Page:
The term Cold War was created to describe the permanent readiness for war of both camps, engaging in a hugely costly arms race while avoiding direct confrontation. In the age of nuclear weapons, a war between them would have led to “mutual assured destruction” (MAD). To be sure, they fought several indirect wars in the Global South (the largest were Korea, Vietnam, and Afghanistan), but no new world war occurred during the Cold War. It ended with the terminal crisis of Soviet bureaucratic rule in the 1980s, the collapse of Moscow’s domination over its Central and Eastern European “satellite states” in the late 1980s, and the dissolution of the USSR itself in 1991.

US imperialism was confronted with a choice between the pacification of international relations on the basis of the UN Charter – ambiguously promised by George Bush senior under the label of “new world order”, when he was preparing for the first major war waged by Washington with Moscow’s approval: the first US-led war on Iraq in 1991 – and the consolidation and further expansion of its hegemonic sphere premised on hostility to post-Communist Russia and “Communist” China. Washington chose the latter option in practice, maintaining a Cold-War level of military expenditure, deciding to keep NATO and enlarge it eastward to states that were formerly under Moscow’s thumb, and engaging in provocation against China on the issue of Taiwan.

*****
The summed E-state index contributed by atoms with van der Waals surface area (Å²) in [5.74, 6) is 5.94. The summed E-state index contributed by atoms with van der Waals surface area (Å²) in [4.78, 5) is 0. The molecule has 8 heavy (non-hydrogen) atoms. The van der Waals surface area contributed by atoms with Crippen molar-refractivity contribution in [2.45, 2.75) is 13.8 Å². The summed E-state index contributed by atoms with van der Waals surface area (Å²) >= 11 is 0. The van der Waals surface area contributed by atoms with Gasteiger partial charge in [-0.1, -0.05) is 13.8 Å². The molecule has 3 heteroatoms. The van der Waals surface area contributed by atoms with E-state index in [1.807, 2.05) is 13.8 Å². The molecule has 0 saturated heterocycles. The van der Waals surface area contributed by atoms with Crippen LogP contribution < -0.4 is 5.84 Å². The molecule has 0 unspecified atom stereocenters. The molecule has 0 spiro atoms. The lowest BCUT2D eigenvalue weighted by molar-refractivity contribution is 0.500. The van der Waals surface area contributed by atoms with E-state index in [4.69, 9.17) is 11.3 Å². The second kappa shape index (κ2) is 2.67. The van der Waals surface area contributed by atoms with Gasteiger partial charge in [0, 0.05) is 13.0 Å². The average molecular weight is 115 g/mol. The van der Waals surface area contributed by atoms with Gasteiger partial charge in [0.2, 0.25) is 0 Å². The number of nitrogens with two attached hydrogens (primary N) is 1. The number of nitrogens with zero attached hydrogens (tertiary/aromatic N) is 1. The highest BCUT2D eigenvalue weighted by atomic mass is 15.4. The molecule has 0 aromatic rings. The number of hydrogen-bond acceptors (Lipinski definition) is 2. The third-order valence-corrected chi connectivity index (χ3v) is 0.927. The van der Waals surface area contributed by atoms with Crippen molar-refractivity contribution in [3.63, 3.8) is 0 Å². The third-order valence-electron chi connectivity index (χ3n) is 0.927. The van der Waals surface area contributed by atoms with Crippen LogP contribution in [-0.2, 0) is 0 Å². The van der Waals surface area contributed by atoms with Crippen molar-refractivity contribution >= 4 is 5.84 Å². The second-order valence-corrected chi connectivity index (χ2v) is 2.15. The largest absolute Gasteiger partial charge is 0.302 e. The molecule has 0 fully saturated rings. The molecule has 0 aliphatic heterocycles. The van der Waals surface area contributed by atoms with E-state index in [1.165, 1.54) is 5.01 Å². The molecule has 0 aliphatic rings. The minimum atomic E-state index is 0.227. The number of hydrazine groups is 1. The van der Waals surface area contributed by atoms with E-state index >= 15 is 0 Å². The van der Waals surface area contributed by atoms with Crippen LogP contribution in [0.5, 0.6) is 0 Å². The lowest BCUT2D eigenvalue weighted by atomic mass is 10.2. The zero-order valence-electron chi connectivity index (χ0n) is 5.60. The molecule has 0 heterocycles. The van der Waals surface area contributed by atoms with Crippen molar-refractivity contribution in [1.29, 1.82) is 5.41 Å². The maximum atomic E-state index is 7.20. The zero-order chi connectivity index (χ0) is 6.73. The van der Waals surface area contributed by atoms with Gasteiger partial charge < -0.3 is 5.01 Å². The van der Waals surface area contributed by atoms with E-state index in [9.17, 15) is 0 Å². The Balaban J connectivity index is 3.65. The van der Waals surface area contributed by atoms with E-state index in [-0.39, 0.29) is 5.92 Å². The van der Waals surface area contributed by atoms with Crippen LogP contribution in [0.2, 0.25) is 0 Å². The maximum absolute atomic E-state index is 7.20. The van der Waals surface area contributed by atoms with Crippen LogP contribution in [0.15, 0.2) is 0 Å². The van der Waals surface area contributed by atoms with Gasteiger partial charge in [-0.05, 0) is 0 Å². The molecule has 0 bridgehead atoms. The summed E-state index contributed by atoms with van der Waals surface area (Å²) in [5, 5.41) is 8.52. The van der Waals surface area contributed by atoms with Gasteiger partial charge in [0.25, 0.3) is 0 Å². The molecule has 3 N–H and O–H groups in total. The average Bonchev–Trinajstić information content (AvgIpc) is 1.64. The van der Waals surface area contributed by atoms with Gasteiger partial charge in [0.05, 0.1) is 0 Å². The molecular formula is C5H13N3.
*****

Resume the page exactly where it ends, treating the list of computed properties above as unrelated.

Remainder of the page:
The New Cold War: A new phase of imperialism?

It thus laid the basis during the 1990s for a New Cold War, finally unleashed by NATO’s 1999 Kosovo war, the first US-led war of the post-Soviet era waged in violation of international law, i.e., by circumventing the UN Security Council. This political course was confirmed by the occupation of Iraq in 2003 and further rounds of NATO enlargement, including the Baltic states, three former republics of the USSR. The relations between NATO and Russia reached high tension in 2008, after NATO, bowing to the pressure of George W. Bush, declared that Georgia and Ukraine would join the alliance (although that commitment remained indefinite).